From left to right: Iñaki Betran (chef), Andres de la Casa (communications), Javier Garcia del Moral (co-owner), Victor Rimach (bar manager). Courtesy Javier Garcia del Moral

Dining Dispatch

Sketches of Spain Opens Today in Oak Cliff

The team behind the Wild Detectives bookstore debuts their Spanish pinchos restaurant on North Zang Boulevard, becoming the city's first.

A pincho, or, as they say, pintxo when in Basque Country, is like the perfect bite. Often skewered on a toothpick, it is already the sum of its flavorful parts—accessible, devourable, usually utensil-free. “It’s like an individual tapa, so to speak,” says Javier Garcia del Moral, “something that you point to and the server just hands it to you.” And Garcia should know. The La Rioja, Spain native is opening the pincho-laden Sketches of Spain with Paco Vique (his remote business partner in the Wild Detectives bookstore) and Iñaki Betrán; the trio are longtime friends.

Sketches of Spain opens today at 321 North Zang Boulevard, just down the block from the Wild Detectives on Eighth Street.

Betrán, the chef and culinary brains behind the operation, hails from San Sebastian where he started cooking at the Michelin-starred Arzak, a pioneering restaurant of new Basque cuisine. He’s since helmed kitchens in Australia, Cuba, and now here in Dallas. His menu breaks down into four parts. You might see some things along the lines of garlicky seared prawns flambeed in brandy, or a steak tartare. About a dozen or so of those pinchos ($3.50)—available both in the dining area and at the bar, of course, per tradition—could come in the form of lightly breaded and fried Iberico ham croquettes, tangy piquillo pepper–stuffed salt cod, octopus with potatoes, tart white anchovies, and more.

Beltrán also has a lineup of paellas. Get it “a banda” (cooked with seafood);“Valenciano” (rabbit, chicken, green beans); farm-style, which incorporates fresh vegetables; or “black,” which involves the paella being simmered in squid ink. Larger entrees may be slow-cooked lamb shank, whatever whole fish is fresh that day, or braised boneless oxtail—“which I love from Spain,” professes Garcia.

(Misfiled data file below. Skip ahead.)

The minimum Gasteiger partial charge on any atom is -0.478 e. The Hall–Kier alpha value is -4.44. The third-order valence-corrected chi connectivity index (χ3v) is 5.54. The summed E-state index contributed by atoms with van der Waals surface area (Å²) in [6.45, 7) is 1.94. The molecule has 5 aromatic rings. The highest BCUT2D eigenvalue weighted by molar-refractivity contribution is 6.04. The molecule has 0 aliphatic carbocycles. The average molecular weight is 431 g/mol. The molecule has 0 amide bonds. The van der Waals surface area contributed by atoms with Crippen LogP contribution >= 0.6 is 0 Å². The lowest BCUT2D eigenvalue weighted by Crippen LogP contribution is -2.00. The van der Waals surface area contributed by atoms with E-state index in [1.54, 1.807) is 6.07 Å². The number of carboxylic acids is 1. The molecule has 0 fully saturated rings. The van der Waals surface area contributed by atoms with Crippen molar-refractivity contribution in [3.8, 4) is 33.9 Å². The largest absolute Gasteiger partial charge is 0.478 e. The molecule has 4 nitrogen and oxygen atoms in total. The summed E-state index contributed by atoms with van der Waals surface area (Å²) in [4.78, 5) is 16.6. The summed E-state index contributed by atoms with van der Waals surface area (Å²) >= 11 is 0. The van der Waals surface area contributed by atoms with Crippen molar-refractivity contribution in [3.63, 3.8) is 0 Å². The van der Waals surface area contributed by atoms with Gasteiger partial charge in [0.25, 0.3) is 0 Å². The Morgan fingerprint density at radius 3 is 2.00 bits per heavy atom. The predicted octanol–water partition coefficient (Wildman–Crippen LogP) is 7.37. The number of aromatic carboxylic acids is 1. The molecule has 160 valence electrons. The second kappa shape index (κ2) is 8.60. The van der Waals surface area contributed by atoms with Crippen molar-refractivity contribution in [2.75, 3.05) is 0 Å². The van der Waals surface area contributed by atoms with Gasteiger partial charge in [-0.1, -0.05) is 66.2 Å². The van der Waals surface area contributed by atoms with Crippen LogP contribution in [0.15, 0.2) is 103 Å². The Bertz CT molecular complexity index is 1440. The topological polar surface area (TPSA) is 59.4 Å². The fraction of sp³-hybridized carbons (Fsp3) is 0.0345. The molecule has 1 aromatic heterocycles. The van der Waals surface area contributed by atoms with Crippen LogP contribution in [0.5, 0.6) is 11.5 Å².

While he left Spain for the U.S. some 16 years ago to be a civil engineer, Garcia says, “I’ve always been attached to the country because my family lives there—my dad, my brother, my niece.” Sketches of Spain is one way he wants to bring a piece of home to Dallas. “We want it to be more than just a Spanish restaurant, we want it to be a restaurant you can find in Spain.” Which is to say: This is a come-as-you-are place, where you’re intended to stay a while, hours even, savoring food and drink and company as one would in Spain. “We’re not trying to display this exotic difference,” says Garcia. “We’re trying to be a place anyone could enjoy anywhere—Madrid, Barcelona, your neighborhood.”

To aid in such a mission: the bar. This is the ultimate come-as-you-are zone in a restaurant. An acclaimed sommelier friend in Spain helped developed the beverage program. But it’s bar manager Victor Rimach who’s executing the solid rundown of gin and tonics—the quintessential drink in Spain. Here, find them in herbal or citric tones, made with cucumber or Indian spices. There is also a handful of classic cocktails (old fashioned, boulevardier, moscow mule, and the like), a few beers, and Spanish wines from a lush tempranillo to an effervescent rosé.

Sketches of Spain—it’s both a deliberate nod to the Miles Davis album of the same name as well as reference to its pinchos, a vignette of Spanish food, if you will—debuts at 5 p.m. in what formerly housed specialty horror toy shop the Collector’s Crypt, which shuttered around 2016. The gory figurines have given way to sea-blue walls and marbled dinner tables.

Hours, to start, are Tuesday through Friday, 5 p.m. until late (maybe midnight or 2 a.m., but the kitchen will likely close around 10 p.m.). Brunch begins either next weekend or the following weekend, and will be served both Saturdays and Sundays.

For all you brave souls who dare dine during the restaurant’s opening weekend, be patient and dine like one might in Spain: without watching the time.

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